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Rotation of aluminum disc

  1. Jan 23, 2012 #1
    In an induction meter two coils induce two eddy currents in same disc.It is said that the disc rotates due to the torque produced by the interaction of these currents with each other.How is that?I don't know the governing law.Can the torque be derived from the basic maxwell's equation?
     
  2. jcsd
  3. Jan 24, 2012 #2
    Here's what a famous online encyclopaedia has to say on the matter:

    The electromechanical induction meter operates by counting the revolutions of an aluminium disc which is made to rotate at a speed proportional to the power. The number of revolutions is thus proportional to the energy usage. It consumes a small amount of power, typically around 2 watts.
    The metallic disc is acted upon by two coils. One coil is connected in such a way that it produces a magnetic flux in proportion to the voltage and the other produces a magnetic flux in proportion to the current. The field of the voltage coil is delayed by 90 degrees using a lag coil.[17] This produces eddy currents in the disc and the effect is such that a force is exerted on the disc in proportion to the product of the instantaneous current and voltage. A permanent magnet exerts an opposing force proportional to the speed of rotation of the disc. The equilibrium between these two opposing forces results in the disc rotating at a speed proportional to the power being used. The disc drives a register mechanism which integrates the speed of the disc over time by counting revolutions, much like the odometer in a car, in order to render a measurement of the total energy used over a period of time.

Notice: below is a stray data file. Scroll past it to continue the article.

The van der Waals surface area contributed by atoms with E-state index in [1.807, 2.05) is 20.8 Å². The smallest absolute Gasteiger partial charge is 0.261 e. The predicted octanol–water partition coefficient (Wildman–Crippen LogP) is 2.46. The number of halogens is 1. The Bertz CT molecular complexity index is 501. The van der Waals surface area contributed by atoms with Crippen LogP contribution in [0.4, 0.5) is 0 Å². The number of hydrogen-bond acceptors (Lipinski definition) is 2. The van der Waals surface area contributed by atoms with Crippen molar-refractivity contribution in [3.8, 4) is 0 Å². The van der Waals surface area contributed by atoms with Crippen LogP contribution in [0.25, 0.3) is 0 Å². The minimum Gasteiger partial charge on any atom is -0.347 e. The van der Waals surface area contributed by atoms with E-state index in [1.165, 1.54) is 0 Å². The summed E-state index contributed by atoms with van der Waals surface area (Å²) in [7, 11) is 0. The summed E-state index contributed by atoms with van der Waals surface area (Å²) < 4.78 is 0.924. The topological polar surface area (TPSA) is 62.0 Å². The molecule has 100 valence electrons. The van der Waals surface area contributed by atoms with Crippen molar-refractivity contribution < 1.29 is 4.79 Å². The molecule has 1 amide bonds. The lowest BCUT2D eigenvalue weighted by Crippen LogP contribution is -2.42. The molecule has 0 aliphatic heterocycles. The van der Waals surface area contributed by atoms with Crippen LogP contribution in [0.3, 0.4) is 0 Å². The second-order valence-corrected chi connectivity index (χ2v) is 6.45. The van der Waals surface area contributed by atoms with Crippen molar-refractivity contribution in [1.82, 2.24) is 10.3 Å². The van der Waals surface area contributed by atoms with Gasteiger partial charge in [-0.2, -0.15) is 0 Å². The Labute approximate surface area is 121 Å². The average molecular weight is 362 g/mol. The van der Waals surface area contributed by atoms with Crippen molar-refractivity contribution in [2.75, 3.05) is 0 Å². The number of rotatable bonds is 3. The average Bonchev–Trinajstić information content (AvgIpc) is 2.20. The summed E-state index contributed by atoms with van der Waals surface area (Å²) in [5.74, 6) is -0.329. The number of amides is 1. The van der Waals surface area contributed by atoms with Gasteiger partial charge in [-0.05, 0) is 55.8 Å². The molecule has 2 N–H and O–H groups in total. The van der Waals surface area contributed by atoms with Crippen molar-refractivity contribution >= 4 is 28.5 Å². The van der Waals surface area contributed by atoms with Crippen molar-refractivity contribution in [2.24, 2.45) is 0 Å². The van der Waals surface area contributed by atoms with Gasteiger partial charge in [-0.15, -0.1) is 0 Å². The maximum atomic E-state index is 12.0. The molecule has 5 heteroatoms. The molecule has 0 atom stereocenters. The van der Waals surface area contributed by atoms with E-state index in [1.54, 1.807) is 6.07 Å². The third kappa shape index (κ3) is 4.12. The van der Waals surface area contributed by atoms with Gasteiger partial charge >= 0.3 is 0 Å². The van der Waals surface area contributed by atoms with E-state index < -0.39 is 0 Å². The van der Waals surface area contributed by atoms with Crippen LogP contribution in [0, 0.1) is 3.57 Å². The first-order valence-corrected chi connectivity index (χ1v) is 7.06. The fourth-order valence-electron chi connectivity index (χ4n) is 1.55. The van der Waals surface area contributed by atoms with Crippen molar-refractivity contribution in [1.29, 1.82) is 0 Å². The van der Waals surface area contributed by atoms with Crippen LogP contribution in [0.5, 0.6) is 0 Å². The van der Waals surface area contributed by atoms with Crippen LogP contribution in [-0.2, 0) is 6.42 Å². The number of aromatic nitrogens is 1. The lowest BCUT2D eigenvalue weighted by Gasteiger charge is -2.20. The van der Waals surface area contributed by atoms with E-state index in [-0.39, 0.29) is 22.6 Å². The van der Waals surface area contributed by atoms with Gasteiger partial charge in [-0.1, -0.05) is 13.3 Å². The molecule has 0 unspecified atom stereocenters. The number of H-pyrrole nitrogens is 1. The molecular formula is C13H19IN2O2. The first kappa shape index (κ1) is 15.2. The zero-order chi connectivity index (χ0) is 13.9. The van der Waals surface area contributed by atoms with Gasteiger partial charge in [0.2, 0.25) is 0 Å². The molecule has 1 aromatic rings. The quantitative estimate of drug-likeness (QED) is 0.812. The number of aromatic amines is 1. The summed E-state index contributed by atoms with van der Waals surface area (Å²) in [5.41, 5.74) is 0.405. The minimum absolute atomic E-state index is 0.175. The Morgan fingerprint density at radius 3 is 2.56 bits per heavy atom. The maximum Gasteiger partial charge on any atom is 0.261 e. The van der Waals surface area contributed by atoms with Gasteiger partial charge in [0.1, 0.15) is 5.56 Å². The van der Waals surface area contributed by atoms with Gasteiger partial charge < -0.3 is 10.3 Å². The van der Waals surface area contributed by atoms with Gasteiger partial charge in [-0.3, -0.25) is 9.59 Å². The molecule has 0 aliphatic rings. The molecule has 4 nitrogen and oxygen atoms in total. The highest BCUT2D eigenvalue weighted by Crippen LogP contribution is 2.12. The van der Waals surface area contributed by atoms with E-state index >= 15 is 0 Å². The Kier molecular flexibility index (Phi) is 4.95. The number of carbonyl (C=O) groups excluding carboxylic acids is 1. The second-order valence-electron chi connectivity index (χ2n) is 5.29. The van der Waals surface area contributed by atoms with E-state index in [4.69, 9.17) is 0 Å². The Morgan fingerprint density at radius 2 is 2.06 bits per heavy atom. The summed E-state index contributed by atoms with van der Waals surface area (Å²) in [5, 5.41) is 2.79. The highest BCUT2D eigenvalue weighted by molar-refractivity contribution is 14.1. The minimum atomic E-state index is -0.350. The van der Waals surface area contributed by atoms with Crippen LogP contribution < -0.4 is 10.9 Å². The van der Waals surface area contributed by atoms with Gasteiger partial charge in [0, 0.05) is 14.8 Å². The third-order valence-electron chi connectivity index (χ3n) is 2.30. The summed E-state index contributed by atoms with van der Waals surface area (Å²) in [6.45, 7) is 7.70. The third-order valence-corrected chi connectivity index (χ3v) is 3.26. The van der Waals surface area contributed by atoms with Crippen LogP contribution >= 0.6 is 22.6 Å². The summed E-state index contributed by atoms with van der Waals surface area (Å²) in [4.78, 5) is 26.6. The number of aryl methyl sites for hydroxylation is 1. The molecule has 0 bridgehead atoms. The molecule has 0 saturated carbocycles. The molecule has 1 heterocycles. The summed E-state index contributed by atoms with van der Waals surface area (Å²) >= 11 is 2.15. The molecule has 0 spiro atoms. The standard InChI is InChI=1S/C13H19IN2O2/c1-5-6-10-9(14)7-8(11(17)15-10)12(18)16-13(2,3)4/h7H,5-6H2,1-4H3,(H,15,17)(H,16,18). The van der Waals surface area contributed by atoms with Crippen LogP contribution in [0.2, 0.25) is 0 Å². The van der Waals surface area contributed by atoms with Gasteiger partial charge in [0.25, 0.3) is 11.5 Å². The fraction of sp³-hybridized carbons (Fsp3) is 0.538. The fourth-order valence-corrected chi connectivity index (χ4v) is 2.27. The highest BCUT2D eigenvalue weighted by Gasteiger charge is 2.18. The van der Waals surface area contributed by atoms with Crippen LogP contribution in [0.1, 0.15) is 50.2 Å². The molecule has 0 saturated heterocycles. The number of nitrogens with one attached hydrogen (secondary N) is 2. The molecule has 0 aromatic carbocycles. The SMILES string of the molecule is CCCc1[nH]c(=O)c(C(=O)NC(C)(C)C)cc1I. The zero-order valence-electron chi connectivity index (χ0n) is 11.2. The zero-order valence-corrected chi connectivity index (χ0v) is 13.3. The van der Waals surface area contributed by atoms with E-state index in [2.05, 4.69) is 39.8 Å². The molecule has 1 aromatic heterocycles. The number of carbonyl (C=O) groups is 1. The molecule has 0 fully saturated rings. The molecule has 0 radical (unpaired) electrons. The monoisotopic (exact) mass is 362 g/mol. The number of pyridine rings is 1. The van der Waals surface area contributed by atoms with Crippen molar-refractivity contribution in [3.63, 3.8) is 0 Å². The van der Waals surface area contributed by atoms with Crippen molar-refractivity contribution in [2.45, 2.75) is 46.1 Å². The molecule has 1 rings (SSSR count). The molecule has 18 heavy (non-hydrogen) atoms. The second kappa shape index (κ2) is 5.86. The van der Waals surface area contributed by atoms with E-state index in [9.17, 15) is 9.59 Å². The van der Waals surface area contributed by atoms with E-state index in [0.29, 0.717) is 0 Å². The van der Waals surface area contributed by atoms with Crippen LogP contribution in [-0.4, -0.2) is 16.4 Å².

You might also want to learn about Lenz's Law and the Lorentz force as these will give you greater insight into what is actually happening in the meter.
     
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